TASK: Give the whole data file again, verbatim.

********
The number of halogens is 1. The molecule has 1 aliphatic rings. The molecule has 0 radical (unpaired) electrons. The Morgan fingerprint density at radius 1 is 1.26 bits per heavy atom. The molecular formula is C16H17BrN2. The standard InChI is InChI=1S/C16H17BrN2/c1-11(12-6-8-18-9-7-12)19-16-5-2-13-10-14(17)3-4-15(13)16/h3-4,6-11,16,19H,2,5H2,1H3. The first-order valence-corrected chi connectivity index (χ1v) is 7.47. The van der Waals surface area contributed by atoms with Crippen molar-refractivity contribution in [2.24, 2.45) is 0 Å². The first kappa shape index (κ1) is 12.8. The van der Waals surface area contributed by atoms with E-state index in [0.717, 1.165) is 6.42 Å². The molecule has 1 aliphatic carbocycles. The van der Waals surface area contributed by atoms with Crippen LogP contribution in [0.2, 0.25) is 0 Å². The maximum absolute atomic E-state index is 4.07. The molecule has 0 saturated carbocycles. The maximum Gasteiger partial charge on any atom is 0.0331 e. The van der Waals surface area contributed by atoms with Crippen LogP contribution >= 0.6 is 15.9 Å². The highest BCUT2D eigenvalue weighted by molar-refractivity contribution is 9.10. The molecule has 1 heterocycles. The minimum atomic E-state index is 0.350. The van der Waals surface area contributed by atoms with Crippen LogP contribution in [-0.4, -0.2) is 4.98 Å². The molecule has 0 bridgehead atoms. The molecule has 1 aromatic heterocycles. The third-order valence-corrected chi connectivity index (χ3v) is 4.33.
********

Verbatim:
The number of halogens is 1. The molecule has 1 aliphatic rings. The molecule has 0 radical (unpaired) electrons. The Morgan fingerprint density at radius 1 is 1.26 bits per heavy atom. The molecular formula is C16H17BrN2. The standard InChI is InChI=1S/C16H17BrN2/c1-11(12-6-8-18-9-7-12)19-16-5-2-13-10-14(17)3-4-15(13)16/h3-4,6-11,16,19H,2,5H2,1H3. The first-order valence-corrected chi connectivity index (χ1v) is 7.47. The van der Waals surface area contributed by atoms with Crippen molar-refractivity contribution in [2.24, 2.45) is 0 Å². The first kappa shape index (κ1) is 12.8. The van der Waals surface area contributed by atoms with E-state index in [0.717, 1.165) is 6.42 Å². The molecule has 1 aliphatic carbocycles. The van der Waals surface area contributed by atoms with Crippen LogP contribution in [0.2, 0.25) is 0 Å². The maximum absolute atomic E-state index is 4.07. The molecule has 0 saturated carbocycles. The maximum Gasteiger partial charge on any atom is 0.0331 e. The van der Waals surface area contributed by atoms with Crippen LogP contribution >= 0.6 is 15.9 Å². The highest BCUT2D eigenvalue weighted by molar-refractivity contribution is 9.10. The molecule has 1 heterocycles. The minimum atomic E-state index is 0.350. The van der Waals surface area contributed by atoms with Crippen LogP contribution in [-0.4, -0.2) is 4.98 Å². The molecule has 0 bridgehead atoms. The molecule has 1 aromatic heterocycles. The third-order valence-corrected chi connectivity index (χ3v) is 4.33.